With traffic fatalities rising at an alarming rate, collision avoidance systems are a promising solution. Per the Association for Safe International Road Travel (ASIRT), almost 1.3 million people die in road accidents each year with an additional 20-50 million injured. That averages 3,287 global fatalities a day, making auto accidents the 9th leading cause of death. The World Health Organization (WHO) broke that down even further in 2015. Within low and lower-middle income populations, road deaths came in at number 10, but within the upper-middle class it ranked 7 just below Alzheimer’s Disease, but above both Liver and Stomach Cancer.
Finding a place to store your car, whether short- or long-term, has been an issue almost as long as the horseless carriage has been around. The current influx of automobiles on the road, however, has made simply parking that much harder. This growth of vehicles on the street has added unforeseen circumstances to the parking mix. Things like traffic congestion, higher CO2 emissions, exorbitant fees, and parking so far away from your destination, you need to call another vehicle for that ”last mile” are big concerns. This has led to innovative advances in parking technology ranging from License Plate Recognition (LPR) to monitor who does and does not belong in a particular space to working with the brains of connected cars to support self-parking solutions.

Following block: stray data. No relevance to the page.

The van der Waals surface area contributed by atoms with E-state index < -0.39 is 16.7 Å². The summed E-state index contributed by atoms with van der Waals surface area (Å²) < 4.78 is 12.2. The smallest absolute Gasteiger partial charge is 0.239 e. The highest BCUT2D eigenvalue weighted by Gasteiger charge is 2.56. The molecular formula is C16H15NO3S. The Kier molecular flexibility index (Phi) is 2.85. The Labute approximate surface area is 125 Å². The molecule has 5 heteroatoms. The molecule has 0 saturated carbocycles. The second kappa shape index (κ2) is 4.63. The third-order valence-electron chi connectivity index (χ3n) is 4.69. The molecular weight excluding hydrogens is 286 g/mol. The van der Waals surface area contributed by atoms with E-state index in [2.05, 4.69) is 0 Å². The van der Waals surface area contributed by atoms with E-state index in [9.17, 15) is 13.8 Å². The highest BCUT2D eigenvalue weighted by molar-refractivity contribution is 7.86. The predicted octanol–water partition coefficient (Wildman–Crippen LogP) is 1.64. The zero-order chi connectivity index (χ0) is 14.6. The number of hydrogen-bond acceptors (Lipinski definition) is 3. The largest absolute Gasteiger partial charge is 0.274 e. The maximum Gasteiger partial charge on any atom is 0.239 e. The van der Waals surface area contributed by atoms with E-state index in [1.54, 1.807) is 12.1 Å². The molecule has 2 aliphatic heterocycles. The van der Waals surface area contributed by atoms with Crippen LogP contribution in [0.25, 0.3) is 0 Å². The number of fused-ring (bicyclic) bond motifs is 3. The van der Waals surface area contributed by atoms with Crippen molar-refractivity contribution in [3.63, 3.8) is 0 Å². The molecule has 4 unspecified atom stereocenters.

The autonomous vehicle, or self-driving car, has become the focus of the automotive world. More and more, you hear that the connected car is the answer to a variety of transportation ills. From Google to Volvo to Ford to Uber and Lyft, the industry of moving you from one place to another is working feverishly to make the once science fiction dream of a driverless vehicle a reality. However, this seemingly 21st century innovation has not only been in people’s minds for centuries, but attempts and working prototypes have been pursued across the ages. What exactly is an autonomous vehicle?